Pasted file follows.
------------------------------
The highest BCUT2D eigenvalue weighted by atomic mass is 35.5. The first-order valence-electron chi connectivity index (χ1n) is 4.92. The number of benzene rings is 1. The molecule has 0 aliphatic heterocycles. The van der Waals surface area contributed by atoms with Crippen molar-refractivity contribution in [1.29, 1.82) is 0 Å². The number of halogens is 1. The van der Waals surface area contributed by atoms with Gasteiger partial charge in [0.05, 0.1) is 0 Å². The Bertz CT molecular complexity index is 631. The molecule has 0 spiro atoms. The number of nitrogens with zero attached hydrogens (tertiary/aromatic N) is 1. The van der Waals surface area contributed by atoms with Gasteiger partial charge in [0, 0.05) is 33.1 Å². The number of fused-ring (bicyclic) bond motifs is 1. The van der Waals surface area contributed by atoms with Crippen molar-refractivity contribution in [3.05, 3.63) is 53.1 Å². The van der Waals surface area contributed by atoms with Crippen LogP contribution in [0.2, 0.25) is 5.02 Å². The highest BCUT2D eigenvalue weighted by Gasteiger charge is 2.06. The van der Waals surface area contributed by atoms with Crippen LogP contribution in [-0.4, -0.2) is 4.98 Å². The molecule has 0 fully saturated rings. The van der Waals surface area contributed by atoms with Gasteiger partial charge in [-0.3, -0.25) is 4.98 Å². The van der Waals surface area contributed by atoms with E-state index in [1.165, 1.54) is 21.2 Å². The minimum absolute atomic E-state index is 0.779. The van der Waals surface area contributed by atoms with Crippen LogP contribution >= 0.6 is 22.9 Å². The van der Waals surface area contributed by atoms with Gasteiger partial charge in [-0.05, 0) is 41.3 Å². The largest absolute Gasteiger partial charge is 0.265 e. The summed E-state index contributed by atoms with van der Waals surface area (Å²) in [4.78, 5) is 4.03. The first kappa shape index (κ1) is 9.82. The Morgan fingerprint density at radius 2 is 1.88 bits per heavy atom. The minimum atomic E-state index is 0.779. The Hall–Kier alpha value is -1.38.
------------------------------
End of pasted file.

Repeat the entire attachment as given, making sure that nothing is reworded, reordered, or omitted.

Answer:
The highest BCUT2D eigenvalue weighted by atomic mass is 35.5. The first-order valence-electron chi connectivity index (χ1n) is 4.92. The number of benzene rings is 1. The molecule has 0 aliphatic heterocycles. The van der Waals surface area contributed by atoms with Crippen molar-refractivity contribution in [1.29, 1.82) is 0 Å². The number of halogens is 1. The van der Waals surface area contributed by atoms with Gasteiger partial charge in [0.05, 0.1) is 0 Å². The Bertz CT molecular complexity index is 631. The molecule has 0 spiro atoms. The number of nitrogens with zero attached hydrogens (tertiary/aromatic N) is 1. The van der Waals surface area contributed by atoms with Gasteiger partial charge in [0, 0.05) is 33.1 Å². The number of fused-ring (bicyclic) bond motifs is 1. The van der Waals surface area contributed by atoms with Crippen molar-refractivity contribution in [3.05, 3.63) is 53.1 Å². The van der Waals surface area contributed by atoms with Crippen LogP contribution in [0.2, 0.25) is 5.02 Å². The highest BCUT2D eigenvalue weighted by Gasteiger charge is 2.06. The van der Waals surface area contributed by atoms with Crippen LogP contribution in [-0.4, -0.2) is 4.98 Å². The molecule has 0 fully saturated rings. The van der Waals surface area contributed by atoms with Gasteiger partial charge in [-0.3, -0.25) is 4.98 Å². The van der Waals surface area contributed by atoms with E-state index in [1.165, 1.54) is 21.2 Å². The minimum absolute atomic E-state index is 0.779. The van der Waals surface area contributed by atoms with Crippen LogP contribution >= 0.6 is 22.9 Å². The van der Waals surface area contributed by atoms with Gasteiger partial charge in [-0.05, 0) is 41.3 Å². The largest absolute Gasteiger partial charge is 0.265 e. The summed E-state index contributed by atoms with van der Waals surface area (Å²) in [4.78, 5) is 4.03. The first kappa shape index (κ1) is 9.82. The Morgan fingerprint density at radius 2 is 1.88 bits per heavy atom. The minimum atomic E-state index is 0.779. The Hall–Kier alpha value is -1.38.